Buy a care annuity to cover your care fees for life

 

You could consider securing a guaranteed income with a care funding plan to pay for your care fees. This is also known as a ‘long-term care annuity’ or ‘immediate needs annuity’.

With these, you use a lump sum to buy an insurance policy that provides a regular lifetime income. This income is to help fund your care fees for as long as you live.

There are two options when it comes to care annuities. The main difference is whether you need:

  • care funding now (immediate funding), or
  • care funding in the future (deferred funding).

You used to be able to buy prefunded plans that allowed you to save for care fees. However, these proved unpopular and are now largely discontinued. The main problem with pre-funded plans was that you didn’t get any money back if you didn’t need care.

 

Immediate needs annuity

An immediate needs annuity is an insurance policy that pays a regular lifetime income towards your care fees. You buy the policy upfront, with a single payment. The cost depends on factors such as:

  • your age
  • your health, and
  • the expected level of current and future care fees.

If your health isn’t good, you’re likely to pay a lower price for this product than someone in good health.

Paying for care using an immediate needs annuity may be suitable if you:

  • have health issues
  • are receiving care either at home or in a care home – or you’re about to start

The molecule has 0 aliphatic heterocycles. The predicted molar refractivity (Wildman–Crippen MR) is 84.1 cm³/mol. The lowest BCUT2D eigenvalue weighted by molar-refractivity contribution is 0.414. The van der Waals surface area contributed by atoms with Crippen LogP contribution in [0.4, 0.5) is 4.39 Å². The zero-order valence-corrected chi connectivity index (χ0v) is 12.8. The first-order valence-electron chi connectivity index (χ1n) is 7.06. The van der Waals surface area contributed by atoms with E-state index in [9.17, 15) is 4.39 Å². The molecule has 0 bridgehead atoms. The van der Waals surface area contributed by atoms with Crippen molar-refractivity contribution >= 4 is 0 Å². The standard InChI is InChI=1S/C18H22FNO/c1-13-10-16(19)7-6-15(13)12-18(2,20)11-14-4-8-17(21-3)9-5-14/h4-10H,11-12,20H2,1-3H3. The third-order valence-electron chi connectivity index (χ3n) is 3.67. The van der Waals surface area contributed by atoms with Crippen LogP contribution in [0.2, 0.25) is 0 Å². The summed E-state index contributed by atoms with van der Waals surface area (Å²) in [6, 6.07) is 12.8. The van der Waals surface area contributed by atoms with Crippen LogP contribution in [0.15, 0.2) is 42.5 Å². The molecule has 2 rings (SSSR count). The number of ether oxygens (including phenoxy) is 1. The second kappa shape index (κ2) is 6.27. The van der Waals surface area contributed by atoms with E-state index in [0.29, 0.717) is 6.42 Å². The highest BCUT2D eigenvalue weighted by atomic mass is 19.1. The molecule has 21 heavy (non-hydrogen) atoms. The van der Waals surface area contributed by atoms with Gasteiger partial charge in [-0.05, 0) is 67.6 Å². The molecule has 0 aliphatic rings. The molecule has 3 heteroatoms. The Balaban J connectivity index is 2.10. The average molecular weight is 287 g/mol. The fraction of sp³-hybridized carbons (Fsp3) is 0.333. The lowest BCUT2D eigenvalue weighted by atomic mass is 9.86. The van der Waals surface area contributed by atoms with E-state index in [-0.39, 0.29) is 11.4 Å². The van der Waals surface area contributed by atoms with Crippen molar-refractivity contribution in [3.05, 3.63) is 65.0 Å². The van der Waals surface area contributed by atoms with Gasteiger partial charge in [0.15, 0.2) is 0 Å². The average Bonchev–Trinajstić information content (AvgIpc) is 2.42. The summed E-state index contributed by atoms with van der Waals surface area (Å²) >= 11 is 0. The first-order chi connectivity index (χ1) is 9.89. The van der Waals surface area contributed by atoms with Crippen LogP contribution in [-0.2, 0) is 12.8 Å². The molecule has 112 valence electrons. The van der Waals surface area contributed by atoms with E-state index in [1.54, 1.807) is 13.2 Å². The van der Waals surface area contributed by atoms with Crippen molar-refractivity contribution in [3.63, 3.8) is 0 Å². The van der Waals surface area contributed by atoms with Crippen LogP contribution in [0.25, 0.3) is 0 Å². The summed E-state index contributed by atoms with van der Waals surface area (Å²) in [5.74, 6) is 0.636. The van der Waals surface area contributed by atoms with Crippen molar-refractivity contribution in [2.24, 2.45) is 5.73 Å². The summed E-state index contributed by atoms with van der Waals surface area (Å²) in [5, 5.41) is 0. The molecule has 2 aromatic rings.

• want reassurance that your care fees will be paid in the future, and/or
  • don’t want to take any financial risks.

It’s not a good option if you:

  • only need care for a short time
  • might want your money back in the future, and/or
  • are likely to be entitled to NHS continuing healthcare funding, which is free.

Advantages of an immediate needs annuity

  • Immediate needs annuity and deferred annuity are currently the only plans that guarantee to pay an agreed lifetime income to help fund care fees.
  • Having one of these plans can help you negotiate a cap on your annual care home fee increases. This is because the care home knows the fees will be privately-funded and losing you as a resident is unlikely. You should be able to stay in your chosen care home for the rest of your life if you can:
    • agree the annual fee increases with the care home, and
    • build these into your plan.
  • If your plan pays out directly to the care home or home care provider, the payments will be tax-free. This means your personal tax allowance won’t be affected. To qualify the care provider must be registered with the local regulatory body. In England, your care provider must be registered with the Care Quality Commission and in Scotland with the Scottish Care Inspectorate. For Northern Ireland they should be registered with the Regulation and Quality Improvement Authority and in Wales the Care Inspectorate Wales.